Allan Hancock College launched a five-year, $10 million endowment campaign Wednesday while celebrating a key donation to the program that will provide free tuition for local high school graduates next year.
The Hancock Promise pledges the first year free of tuition and fees at AHC, starting with 2018 graduates of public and private high schools in the Santa Maria, Lompoc, Santa Ynez and Cuyama valleys.
Cuesta College in San Luis Obispo has a similar program — the Cuesta Promise — that offers a free year of tuition to San Luis Obispo County high school graduates. Cuesta has plans to add a second year of free tuition as well.
So far, the Hancock endowment has raised more than $2 million in gifts and pledges.
“We’re off to a great start thanks to our Promise partners,” Hancock Superintendent/President Kevin Walthers said.
“This is a great day,” he said.
The Santa Barbara Foundation became an early supporter, agreeing to provide a $250,000 grant to directly pay for tuition and fees for Hancock Promise students, Walthers said.
Ron Gallo, president and CEO of the Santa Barbara Foundation, said that when Hancock started in 1920, the nation was experiencing waves of immigration and the creation of high schools that some viewed as unnecessary.
“Well, we know who won that argument and for the next 60 to 70 years, the economy, and this country in general, moved forward at an accelerated speed,” Gallo said. “Today, the community college is the high school of a hundred years ago. It is necessary.”
The Santa Barbara Foundation recently adopted a new mission statement: To mobilize collective wisdom and philanthropic capital to build empathetic, inclusive and resilient communities.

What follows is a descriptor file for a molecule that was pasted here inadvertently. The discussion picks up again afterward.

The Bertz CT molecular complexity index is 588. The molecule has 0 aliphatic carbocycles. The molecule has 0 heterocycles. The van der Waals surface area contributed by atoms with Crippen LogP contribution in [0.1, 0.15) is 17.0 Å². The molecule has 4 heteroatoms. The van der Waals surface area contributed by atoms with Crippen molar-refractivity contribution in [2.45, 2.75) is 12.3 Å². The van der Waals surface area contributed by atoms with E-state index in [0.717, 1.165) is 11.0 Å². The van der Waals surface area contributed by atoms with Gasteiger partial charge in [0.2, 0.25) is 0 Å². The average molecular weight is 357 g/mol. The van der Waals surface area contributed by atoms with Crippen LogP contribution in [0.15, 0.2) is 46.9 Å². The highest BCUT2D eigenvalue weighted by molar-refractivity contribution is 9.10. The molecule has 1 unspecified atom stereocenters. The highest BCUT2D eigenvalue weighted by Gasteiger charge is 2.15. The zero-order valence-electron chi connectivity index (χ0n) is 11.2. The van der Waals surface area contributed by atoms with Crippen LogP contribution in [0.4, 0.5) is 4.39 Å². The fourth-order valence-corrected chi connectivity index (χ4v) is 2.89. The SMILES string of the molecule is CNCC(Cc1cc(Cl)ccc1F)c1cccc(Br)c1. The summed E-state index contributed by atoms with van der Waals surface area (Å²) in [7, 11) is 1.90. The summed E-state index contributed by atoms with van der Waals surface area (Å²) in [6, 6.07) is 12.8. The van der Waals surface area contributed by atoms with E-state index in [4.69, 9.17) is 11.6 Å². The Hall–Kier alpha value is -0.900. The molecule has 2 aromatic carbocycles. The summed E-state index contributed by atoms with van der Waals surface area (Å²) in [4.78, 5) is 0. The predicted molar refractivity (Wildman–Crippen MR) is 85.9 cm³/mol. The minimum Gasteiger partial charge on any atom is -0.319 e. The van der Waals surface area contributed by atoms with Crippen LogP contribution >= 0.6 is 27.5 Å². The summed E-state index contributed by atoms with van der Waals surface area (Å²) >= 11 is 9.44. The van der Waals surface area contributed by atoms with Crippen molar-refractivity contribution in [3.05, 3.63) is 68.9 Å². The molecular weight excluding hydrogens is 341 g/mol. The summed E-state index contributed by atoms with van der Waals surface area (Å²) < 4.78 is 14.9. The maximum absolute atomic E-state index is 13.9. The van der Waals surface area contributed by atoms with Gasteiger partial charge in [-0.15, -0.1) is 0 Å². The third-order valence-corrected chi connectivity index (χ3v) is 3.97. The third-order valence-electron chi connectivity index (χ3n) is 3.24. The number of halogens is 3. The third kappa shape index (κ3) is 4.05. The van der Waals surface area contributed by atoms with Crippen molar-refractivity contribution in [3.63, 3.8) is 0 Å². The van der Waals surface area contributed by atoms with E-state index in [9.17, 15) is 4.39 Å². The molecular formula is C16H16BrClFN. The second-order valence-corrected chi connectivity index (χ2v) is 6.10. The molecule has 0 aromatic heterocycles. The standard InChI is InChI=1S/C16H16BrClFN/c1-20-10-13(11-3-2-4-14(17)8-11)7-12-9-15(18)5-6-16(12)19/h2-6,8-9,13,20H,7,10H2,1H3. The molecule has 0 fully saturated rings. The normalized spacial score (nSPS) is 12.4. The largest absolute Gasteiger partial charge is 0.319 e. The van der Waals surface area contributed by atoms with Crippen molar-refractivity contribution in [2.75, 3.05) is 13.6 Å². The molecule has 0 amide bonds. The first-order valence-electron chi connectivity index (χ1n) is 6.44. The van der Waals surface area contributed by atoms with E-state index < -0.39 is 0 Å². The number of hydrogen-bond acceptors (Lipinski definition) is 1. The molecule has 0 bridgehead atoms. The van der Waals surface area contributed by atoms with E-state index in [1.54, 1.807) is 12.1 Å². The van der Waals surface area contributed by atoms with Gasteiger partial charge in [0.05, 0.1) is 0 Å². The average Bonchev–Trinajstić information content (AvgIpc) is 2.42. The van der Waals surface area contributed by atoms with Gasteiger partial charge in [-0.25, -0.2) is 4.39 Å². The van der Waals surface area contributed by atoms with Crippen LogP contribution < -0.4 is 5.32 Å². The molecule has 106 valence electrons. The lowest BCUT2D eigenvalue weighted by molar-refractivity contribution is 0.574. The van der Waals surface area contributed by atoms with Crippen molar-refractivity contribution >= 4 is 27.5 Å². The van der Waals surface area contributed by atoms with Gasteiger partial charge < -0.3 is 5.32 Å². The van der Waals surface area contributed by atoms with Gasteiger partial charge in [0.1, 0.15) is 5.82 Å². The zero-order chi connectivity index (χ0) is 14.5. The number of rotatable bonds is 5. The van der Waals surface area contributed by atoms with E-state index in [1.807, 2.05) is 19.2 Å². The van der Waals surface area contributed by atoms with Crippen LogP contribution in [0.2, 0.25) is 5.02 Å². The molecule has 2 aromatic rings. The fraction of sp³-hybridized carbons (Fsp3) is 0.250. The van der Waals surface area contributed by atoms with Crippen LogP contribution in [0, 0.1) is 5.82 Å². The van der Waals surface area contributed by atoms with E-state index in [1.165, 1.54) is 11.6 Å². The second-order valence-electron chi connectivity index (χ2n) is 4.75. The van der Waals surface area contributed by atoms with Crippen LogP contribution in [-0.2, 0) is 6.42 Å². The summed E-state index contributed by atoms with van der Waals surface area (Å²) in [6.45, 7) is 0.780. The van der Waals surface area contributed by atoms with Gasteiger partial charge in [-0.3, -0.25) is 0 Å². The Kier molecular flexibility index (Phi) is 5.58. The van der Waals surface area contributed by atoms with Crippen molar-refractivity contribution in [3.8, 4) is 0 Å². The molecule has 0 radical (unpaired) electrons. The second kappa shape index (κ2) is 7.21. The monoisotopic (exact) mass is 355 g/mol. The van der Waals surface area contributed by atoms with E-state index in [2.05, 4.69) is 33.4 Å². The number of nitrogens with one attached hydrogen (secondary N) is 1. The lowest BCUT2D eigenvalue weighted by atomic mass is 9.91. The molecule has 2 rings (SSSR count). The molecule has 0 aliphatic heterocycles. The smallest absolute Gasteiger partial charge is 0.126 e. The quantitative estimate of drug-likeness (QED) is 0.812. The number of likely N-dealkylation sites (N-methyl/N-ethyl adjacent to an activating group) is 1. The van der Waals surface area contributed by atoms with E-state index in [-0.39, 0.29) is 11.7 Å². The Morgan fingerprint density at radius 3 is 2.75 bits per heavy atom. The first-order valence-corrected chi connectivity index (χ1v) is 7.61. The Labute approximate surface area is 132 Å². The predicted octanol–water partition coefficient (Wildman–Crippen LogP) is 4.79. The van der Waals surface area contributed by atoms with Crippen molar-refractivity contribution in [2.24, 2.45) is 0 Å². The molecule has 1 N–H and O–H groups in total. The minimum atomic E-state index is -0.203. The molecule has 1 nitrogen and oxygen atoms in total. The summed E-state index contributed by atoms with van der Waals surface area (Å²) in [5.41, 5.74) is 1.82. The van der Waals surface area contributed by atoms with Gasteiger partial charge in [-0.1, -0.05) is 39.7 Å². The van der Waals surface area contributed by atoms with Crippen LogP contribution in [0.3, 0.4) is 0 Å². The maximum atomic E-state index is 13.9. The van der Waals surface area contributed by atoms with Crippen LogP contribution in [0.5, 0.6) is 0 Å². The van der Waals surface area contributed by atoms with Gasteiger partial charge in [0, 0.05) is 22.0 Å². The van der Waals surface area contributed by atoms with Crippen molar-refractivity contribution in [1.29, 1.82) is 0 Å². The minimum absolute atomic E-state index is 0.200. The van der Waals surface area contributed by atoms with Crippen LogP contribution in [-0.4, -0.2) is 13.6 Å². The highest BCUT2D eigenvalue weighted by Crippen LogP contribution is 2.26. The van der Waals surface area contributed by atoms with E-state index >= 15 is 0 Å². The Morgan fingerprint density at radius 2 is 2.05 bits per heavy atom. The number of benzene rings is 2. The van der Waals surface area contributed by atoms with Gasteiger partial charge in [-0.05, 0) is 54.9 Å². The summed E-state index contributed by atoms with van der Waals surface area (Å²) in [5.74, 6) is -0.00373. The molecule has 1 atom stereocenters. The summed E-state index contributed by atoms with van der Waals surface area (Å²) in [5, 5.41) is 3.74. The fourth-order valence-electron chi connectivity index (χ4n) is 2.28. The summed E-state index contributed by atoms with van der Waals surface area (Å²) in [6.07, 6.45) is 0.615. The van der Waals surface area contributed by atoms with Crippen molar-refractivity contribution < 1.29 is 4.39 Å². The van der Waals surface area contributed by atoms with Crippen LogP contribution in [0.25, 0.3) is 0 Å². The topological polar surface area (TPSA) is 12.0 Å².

“And I can’t think of a program, more so than The Promise, that speaks to that mission,” Gallo said.
The Hancock Promise is not just about giving away free tuition, he said.
“It’s getting attitudes established in young people so they can dream and succeed and come to college and graduate,” said Gallo, adding he was the first in his family to attend college like many of those students at Hancock.
The Hancock Promise involves four steps, aimed at introducing students as young as fifth grade, through Bulldog Bound, to start creating a “college-going culture,” Walthers said.
In May, the endowment was kicked off quietly with a donation from Doris Lahr, mother of Hancock board member Larry Lahr.
On Wednesday, Gregory Pensa, a member of the college’s Board of Trustees and the Rotary Club of Santa Ynez Valley, presented a $4,800 donation to the endowment on behalf of the club with the motto of “Service Above Self.”
“Our mission is to help others in the community and in the world,” he said. “We know that The Hancock Promise will impact the community one student at a time.”
He challenged other service clubs — including Rotary, Lions, Kiwanis — to also make donations to the endowment.
The Santa Maria Kiwanis 4 Kids Foundation donated $18,000 to the endowment.
“We know that the Hancock Promise program … will help thousands of students every year receive a college education,” said Maynard Silva, president of the Noontime Kiwanis Club of Santa Maria. “We are proud to support the program that will impact the success of future generations.”
Silva said he knows the value of Hancock’s education since he started there and went on to earn bachelor’s, master’s and doctorate degrees.
Guy Walker, from the Hancock College Foundation board of directors, is spearheading the $10 million campaign.
“This community puts community in community college,” Walker said. “It is a wonderful community. … It’s a five-year campaign, but I am confident it will not take five years. We are off to a rousing start.”